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Happy Monday, everyone, and a heartfelt congratulations to the great state of Kansas … er, Missouri.
If you’re, um, “not feeling well” and can’t go to work after Super Bowl Sunday, sorry, but we can’t get you out of it. Hopefully, this recap of the news in sports betting will ease the struggle.
While it was quite a busy week for sports betting news, clearly one story took the spotlight.
Penn National‘s acquisition of a minority stake in Barstool Sports captured the attention of the sports betting world.
There were plenty of other significant stories as well, as detailed at Legal Sports Report all week. Be sure to follow us on Twitter and subscribe to the LSR Podcast to stay current on the latest news.
Penn National stopped the sports betting news cycle after announcing it finally landed the media partner and sports betting brand it sought since PASPA was overturned in May 2018.
Barstool Sports boasts 66 million monthly unique users that will now get funneled directly to Penn National’s sports betting and iGaming brands for up to 40 years. The 36% stake can be increased to 50% in three years, with Penn having the option to eventually buy all of Barstool.
The first Barstool Sportsbook app won’t go live until August, but retail locations could start rolling out early this year. First up will be a sportsbook rebranding at Charles Town casino in West Virginia as well as a new book at Penn’s Greektown in Detroit.
American bettors will place $6.8 billion worth of Super Bowl bets this year for a new record, according to the American Gaming Association.
The research, completed by Morning Consult, found 26 million bettors will bet this year, up 3 million from last year.
Both the expected handle and bettors include illegal bets as well. While the survey didn’t break down how much would be bet legally, PlayUSA.com forecasts $400 million in legal Super Bowl bets.
Elsewhere, GeoComply provided information on where online Super Bowl bets are coming from.
For the 10th straight year, Nevada sports betting handle set a new annual record, this time with $5.3 billion in bets.
Last year’s total was 6.2% higher than 2018’s record. Revenue also set a new record at $329.1 million.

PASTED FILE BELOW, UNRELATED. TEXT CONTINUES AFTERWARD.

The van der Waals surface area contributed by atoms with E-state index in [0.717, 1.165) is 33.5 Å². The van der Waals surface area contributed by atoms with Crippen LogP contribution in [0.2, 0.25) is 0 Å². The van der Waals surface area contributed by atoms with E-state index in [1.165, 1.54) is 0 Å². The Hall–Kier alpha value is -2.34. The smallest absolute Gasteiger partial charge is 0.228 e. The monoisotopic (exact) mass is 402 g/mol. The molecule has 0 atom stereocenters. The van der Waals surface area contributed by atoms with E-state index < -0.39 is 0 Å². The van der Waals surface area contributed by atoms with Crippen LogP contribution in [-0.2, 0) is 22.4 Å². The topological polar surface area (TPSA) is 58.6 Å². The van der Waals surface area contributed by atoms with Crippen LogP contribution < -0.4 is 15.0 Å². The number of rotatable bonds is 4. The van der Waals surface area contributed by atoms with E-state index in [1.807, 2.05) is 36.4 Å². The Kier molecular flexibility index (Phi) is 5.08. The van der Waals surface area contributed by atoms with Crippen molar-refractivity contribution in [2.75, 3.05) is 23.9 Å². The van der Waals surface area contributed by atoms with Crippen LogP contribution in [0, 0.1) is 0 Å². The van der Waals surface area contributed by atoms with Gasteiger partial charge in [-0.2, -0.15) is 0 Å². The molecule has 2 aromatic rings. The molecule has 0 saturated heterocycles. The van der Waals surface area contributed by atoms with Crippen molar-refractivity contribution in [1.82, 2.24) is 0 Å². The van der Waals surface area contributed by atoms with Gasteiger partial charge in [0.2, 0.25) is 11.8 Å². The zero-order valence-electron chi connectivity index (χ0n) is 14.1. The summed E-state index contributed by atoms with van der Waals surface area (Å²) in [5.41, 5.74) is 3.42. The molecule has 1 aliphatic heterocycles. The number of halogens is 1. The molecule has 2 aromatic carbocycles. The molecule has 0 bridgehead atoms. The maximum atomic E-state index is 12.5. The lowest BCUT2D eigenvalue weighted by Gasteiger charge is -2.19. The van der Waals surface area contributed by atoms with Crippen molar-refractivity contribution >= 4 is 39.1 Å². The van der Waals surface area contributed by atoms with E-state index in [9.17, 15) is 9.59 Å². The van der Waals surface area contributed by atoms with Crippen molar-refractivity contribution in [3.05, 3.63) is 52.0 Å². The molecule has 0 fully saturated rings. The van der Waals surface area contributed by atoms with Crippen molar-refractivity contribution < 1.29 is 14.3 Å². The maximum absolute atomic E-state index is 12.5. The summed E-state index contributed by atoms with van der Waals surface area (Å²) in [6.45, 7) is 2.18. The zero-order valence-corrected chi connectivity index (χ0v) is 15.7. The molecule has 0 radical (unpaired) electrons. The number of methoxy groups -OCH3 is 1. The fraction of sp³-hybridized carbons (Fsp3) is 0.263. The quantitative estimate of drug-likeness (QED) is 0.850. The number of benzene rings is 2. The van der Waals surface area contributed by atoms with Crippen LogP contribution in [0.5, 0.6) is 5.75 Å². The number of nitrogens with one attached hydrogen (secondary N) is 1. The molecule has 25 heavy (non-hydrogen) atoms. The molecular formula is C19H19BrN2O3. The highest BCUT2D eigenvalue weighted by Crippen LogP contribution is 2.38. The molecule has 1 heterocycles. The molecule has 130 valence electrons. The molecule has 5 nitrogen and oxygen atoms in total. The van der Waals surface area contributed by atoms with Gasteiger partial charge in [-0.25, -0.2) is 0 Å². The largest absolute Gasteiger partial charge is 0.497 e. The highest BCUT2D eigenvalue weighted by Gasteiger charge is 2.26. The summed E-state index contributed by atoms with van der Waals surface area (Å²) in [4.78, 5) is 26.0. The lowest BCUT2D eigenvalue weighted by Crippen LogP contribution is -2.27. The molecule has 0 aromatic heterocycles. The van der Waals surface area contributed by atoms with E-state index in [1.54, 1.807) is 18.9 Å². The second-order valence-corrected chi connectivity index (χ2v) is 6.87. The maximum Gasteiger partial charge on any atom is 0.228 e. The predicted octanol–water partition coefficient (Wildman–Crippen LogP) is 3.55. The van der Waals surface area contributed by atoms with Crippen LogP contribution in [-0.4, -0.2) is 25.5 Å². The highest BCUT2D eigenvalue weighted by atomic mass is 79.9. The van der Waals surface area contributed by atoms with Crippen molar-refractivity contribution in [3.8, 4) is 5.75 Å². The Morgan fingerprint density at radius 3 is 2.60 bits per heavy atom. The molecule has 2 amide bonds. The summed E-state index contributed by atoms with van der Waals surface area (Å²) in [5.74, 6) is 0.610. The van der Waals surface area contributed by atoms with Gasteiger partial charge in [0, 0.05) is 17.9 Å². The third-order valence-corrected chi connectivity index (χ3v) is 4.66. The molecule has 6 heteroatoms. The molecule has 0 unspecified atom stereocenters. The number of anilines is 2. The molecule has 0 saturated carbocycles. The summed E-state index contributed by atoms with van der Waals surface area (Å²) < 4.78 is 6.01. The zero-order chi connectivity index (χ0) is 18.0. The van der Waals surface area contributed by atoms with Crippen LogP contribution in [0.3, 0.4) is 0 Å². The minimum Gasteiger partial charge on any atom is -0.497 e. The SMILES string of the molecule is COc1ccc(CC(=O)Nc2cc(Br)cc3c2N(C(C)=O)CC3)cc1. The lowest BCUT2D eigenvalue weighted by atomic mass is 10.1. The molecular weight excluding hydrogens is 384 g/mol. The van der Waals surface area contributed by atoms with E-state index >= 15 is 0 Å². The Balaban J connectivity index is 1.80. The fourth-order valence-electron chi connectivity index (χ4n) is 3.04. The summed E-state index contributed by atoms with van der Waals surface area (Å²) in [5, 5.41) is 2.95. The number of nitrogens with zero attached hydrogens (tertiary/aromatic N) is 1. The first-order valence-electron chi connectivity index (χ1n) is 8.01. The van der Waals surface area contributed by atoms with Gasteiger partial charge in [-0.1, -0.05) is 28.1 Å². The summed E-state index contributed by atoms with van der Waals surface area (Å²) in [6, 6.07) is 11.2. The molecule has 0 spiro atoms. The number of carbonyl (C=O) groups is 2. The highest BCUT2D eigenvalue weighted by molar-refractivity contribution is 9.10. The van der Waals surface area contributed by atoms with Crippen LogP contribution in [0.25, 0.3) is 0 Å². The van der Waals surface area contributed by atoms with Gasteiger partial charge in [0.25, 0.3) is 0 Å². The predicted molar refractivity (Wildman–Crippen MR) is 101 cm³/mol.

There’s no report of mobile sports betting handle, though 2018’s share was estimated at 48%. Michael Lawton, with the Nevada Gaming Control Board, said mobile share likely increased over 2018.
No more guessing games from here on out; however, Lawton confirmed Nevada would begin breaking out mobile sports betting handle in January 2020.
After nearly 11 months of no wagering following a false start, Delaware North will again launch sports betting in West Virginia.
The new sports betting operations come thanks to IGT’s technology and Genius Sports‘ risk management. No launch date is available, but state lottery director John Myers said he expects Delaware North’s return soon.
Delaware North’s last attempt at WV sports betting ended in under four months. Previous sports betting provider Miomni had a dispute with one of its third-party suppliers EnterG, which led to Delaware North pulling sports betting.
DraftKings Sportsbook and FanDuel Sportsbook both launched right before the NFL season to bring mobile betting back to West Virginia. BetMGM from Roar Digital launched just last week as the state’s third mobile book.
LSR spoke to Betfred US COO Bryan Bennett to talk about the company’s first push into the United States, which began last week with a retail sportsbook in Iowa.
Online will launch this month with March Madness serving as the first big push for sign-ups. Iowa requires in-person registration until next year.
Bennett said Betfred US should be live in four states by the end of the year. It currently has two more agreements confirmed in Pennsylvania and Colorado.